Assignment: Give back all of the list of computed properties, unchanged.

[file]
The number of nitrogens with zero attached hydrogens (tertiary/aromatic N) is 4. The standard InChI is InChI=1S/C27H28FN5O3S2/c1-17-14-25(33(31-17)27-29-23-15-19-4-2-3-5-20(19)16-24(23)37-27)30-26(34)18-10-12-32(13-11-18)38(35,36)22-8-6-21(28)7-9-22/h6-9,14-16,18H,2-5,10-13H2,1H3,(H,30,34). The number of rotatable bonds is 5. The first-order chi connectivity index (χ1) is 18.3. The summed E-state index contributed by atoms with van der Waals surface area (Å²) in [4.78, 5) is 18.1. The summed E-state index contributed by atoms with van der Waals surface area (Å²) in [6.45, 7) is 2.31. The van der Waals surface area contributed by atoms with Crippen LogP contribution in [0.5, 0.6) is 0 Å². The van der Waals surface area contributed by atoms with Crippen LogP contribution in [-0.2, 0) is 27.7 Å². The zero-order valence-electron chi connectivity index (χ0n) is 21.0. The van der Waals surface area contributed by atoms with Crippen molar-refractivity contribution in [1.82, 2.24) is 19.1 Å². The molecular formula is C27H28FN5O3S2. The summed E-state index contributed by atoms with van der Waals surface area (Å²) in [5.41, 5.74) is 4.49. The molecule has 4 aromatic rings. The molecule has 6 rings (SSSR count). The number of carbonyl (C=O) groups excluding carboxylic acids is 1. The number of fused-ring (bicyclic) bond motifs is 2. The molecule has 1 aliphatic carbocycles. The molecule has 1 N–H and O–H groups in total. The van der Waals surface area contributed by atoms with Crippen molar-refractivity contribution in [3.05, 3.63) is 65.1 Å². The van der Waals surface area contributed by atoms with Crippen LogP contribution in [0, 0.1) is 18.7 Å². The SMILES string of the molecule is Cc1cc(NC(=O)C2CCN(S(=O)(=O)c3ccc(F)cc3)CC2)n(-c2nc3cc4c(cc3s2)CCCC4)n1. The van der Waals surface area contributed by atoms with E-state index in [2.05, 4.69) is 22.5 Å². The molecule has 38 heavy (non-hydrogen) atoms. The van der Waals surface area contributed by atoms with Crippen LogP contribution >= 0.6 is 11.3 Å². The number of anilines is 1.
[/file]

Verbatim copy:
The number of nitrogens with zero attached hydrogens (tertiary/aromatic N) is 4. The standard InChI is InChI=1S/C27H28FN5O3S2/c1-17-14-25(33(31-17)27-29-23-15-19-4-2-3-5-20(19)16-24(23)37-27)30-26(34)18-10-12-32(13-11-18)38(35,36)22-8-6-21(28)7-9-22/h6-9,14-16,18H,2-5,10-13H2,1H3,(H,30,34). The number of rotatable bonds is 5. The first-order chi connectivity index (χ1) is 18.3. The summed E-state index contributed by atoms with van der Waals surface area (Å²) in [4.78, 5) is 18.1. The summed E-state index contributed by atoms with van der Waals surface area (Å²) in [6.45, 7) is 2.31. The van der Waals surface area contributed by atoms with Crippen LogP contribution in [0.5, 0.6) is 0 Å². The van der Waals surface area contributed by atoms with Crippen LogP contribution in [-0.2, 0) is 27.7 Å². The zero-order valence-electron chi connectivity index (χ0n) is 21.0. The van der Waals surface area contributed by atoms with Crippen molar-refractivity contribution in [1.82, 2.24) is 19.1 Å². The molecular formula is C27H28FN5O3S2. The summed E-state index contributed by atoms with van der Waals surface area (Å²) in [5.41, 5.74) is 4.49. The molecule has 4 aromatic rings. The molecule has 6 rings (SSSR count). The number of carbonyl (C=O) groups excluding carboxylic acids is 1. The number of fused-ring (bicyclic) bond motifs is 2. The molecule has 1 aliphatic carbocycles. The molecule has 1 N–H and O–H groups in total. The van der Waals surface area contributed by atoms with Crippen molar-refractivity contribution in [3.05, 3.63) is 65.1 Å². The van der Waals surface area contributed by atoms with Crippen LogP contribution in [0, 0.1) is 18.7 Å². The SMILES string of the molecule is Cc1cc(NC(=O)C2CCN(S(=O)(=O)c3ccc(F)cc3)CC2)n(-c2nc3cc4c(cc3s2)CCCC4)n1. The van der Waals surface area contributed by atoms with E-state index in [2.05, 4.69) is 22.5 Å². The molecule has 38 heavy (non-hydrogen) atoms. The van der Waals surface area contributed by atoms with Crippen LogP contribution >= 0.6 is 11.3 Å². The number of anilines is 1.